Canadian Unregistered Firearms Owners Association
It's Not about Guns, It's about Self Respect
I have a very tough time explaining succinctly why I am willing to go to
prison in protest of the Firearms Act. "Are your guns that important to
you ?" While I am formulating a response, people ask me if I "enjoy being
a martyr." Then I get sidetracked and answer the second question first.
No, I don't consider myself a martyr. Though I do think that sometimes one
needs to be willing to take some actions that may very likely lead to undesirable
consequences, prison being one of the prescribed penalties for not conforming
to the government's demands. No, I don’t think prison would be an
enjoyable break in an otherwise mundane life.
And no, although I an an avid hunter, protecting my ability to hunt is not
what motivates me to refuse to comply with the Firearms Act. At my senior
age I could license myself and register everything I own and not be bothered
while I hunt ducks for the next fifteen years.
No, martyrdom doesn't motivate me nor does protecting my access to hunting.
What motivates me to refuse to submit to this unjust law is self-respect.
I moved to Canada in the summer of 1977 with an old army surplus rifle and
a well used shotgun suitable for shooting quail. That fall I discovered
duck hunting, and that I needed a dog and a better shotgun if I were to
bring home any ducks. In 1978 I bought my first retriever and my first firearm
in Canada. But before I did so, I had to apply for, and receive, an FAC
(firearm acquisition certificate) from the local police. Reasonable, rational;
no one wants criminals having easy access to firearms. I renewed my FAC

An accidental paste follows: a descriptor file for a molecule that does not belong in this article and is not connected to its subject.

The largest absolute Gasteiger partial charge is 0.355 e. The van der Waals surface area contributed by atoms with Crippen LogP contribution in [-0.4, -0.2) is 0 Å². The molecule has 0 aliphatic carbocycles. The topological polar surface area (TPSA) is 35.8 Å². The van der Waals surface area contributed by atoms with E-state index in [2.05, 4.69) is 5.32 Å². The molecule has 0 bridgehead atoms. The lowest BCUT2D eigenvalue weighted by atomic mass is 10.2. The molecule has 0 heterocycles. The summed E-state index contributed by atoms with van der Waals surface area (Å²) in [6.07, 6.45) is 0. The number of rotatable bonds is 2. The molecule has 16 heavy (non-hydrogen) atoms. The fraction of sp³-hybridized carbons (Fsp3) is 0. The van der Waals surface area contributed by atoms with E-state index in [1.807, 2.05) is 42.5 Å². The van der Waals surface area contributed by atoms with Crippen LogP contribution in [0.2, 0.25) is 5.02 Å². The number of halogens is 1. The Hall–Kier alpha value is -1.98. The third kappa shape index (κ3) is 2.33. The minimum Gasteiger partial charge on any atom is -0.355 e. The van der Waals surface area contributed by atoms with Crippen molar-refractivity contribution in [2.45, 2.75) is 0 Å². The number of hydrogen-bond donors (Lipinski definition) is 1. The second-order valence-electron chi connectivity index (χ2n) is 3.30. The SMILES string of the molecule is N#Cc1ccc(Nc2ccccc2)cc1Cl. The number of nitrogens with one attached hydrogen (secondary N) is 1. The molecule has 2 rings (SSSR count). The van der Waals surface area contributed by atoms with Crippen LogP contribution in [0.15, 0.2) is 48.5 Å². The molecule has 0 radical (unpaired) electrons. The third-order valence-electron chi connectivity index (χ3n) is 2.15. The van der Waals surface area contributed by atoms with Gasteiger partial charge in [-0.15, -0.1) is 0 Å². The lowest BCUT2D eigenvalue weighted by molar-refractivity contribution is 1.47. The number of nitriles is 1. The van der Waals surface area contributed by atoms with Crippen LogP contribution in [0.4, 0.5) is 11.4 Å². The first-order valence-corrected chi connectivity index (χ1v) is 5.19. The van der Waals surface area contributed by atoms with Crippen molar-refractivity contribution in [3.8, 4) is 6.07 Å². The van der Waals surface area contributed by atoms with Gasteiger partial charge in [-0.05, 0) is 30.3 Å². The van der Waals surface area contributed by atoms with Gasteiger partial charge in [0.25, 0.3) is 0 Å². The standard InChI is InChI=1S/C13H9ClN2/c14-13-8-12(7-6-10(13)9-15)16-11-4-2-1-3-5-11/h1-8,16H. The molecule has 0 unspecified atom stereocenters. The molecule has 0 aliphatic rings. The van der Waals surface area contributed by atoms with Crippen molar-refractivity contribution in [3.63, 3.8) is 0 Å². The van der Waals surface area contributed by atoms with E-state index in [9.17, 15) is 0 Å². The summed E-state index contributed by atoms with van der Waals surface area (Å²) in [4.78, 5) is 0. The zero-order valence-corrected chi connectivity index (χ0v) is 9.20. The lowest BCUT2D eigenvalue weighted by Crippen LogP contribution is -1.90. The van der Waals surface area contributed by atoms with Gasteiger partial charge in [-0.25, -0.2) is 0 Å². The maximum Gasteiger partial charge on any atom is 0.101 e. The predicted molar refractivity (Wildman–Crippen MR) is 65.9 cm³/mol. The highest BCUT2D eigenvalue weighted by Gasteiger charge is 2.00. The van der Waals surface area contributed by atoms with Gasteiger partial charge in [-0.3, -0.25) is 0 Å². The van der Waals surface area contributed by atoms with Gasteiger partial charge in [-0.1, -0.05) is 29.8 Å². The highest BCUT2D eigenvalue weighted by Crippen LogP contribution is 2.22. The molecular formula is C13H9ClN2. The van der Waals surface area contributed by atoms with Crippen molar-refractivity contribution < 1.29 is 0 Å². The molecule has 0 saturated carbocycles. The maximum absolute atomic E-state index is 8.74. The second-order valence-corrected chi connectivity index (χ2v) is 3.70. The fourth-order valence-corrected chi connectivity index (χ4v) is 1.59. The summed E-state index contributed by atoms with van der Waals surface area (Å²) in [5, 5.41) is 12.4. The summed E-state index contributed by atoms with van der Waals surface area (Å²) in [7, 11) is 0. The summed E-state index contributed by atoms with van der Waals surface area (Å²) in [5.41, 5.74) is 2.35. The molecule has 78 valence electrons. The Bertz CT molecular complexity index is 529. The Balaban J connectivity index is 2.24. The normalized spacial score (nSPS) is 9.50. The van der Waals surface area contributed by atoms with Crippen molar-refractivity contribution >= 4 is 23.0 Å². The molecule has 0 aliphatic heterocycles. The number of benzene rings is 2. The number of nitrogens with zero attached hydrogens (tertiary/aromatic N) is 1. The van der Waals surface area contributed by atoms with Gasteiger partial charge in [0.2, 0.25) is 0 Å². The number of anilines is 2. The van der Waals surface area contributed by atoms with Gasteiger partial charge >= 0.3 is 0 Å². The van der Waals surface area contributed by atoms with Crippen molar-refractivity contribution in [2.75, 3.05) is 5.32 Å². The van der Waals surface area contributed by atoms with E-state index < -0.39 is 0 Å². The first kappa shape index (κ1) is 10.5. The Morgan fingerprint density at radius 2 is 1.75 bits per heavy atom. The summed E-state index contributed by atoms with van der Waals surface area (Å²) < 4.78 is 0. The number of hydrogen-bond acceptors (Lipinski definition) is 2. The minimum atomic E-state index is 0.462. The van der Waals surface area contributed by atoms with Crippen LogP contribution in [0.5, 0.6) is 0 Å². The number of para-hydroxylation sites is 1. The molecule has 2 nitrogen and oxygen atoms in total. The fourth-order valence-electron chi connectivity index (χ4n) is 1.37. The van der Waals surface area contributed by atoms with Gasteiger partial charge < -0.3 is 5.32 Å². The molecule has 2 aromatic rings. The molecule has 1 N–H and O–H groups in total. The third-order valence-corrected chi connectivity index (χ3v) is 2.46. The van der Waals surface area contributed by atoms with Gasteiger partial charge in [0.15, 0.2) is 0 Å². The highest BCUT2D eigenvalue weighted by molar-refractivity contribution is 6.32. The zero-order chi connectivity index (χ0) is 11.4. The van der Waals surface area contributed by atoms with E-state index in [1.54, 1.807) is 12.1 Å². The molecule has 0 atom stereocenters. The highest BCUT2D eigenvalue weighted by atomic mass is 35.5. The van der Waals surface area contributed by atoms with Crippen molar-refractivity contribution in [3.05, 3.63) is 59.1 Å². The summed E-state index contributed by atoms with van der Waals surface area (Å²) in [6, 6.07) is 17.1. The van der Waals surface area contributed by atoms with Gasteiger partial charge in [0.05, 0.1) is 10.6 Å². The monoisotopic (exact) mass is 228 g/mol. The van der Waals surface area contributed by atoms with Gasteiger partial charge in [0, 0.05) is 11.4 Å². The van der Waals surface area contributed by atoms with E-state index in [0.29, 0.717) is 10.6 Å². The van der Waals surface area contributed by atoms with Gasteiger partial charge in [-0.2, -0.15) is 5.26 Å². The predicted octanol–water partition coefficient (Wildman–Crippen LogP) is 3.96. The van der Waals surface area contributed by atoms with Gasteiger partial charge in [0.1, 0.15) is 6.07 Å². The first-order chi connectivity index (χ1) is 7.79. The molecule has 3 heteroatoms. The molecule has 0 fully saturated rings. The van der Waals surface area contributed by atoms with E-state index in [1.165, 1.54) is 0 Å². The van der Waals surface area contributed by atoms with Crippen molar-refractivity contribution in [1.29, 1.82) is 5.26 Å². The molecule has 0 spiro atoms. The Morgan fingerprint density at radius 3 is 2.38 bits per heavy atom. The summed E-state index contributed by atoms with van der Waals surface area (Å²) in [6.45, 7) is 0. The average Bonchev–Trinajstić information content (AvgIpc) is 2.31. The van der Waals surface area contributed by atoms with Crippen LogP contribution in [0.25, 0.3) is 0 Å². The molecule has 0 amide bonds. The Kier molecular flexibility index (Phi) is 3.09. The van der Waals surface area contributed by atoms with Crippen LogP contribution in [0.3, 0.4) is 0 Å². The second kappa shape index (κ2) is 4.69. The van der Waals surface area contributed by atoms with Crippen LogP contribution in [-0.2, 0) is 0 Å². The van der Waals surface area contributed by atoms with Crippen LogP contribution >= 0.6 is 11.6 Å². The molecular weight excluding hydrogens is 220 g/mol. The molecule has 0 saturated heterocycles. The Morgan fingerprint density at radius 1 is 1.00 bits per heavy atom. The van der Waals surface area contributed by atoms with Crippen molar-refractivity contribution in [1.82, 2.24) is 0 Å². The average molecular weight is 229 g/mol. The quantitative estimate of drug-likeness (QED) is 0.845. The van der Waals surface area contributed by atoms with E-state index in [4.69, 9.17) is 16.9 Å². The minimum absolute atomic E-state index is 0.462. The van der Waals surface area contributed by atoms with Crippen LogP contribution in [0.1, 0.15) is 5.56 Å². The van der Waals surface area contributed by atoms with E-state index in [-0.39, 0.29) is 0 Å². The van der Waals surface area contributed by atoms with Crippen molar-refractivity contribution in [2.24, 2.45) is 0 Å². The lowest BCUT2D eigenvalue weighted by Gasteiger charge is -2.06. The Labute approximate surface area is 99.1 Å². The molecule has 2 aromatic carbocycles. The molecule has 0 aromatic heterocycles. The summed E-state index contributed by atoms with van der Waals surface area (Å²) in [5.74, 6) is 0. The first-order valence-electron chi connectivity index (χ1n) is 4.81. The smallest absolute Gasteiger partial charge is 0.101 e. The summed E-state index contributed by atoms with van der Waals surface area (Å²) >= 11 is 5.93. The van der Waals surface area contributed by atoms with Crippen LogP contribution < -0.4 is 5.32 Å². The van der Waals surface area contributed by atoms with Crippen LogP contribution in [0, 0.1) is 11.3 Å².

every five years for ten dollars and began to accumulate old military rifles
from country gun shows.
Then in 1989 a deranged person shot a bunch of students in Quebec and my
orderly world began rapidly to change. As a firearms owning male, I was
suddenly "politically incorrect". The media let me know I was somehow responsible
for the killing of fourteen women I had never met. Quickly a new federal
law was passed, and I was required to lock up my "guns" in my own house
"to prevent needless killing". Somewhat irrational, but not too unreasonable.
I purchased locks and complied.
Then came the Firearms Act of 1995. My old ten dollar FAC was replaced with
an eighty-five dollar license, which required answering invasive personal
questions about my personal habits, who I have known, who I have lived with,
what tests I have failed, and what financial setback I have encountered.
If I move I have to report my movements to the police. My home can be searched
without a warrant. I can be compelled to testify against myself. And at
any time my legally owned firearms can be declared "prohibited" and confiscated.
Totally irrational and totally unreasonable.
I will not willingly submit to the loss of personal liberty that is taking
place under this unjust, unreasonable, irrational law.
I will not comply. Call it defiance, call it stubbornness, call it foolish.
I call it reclaiming my self respect.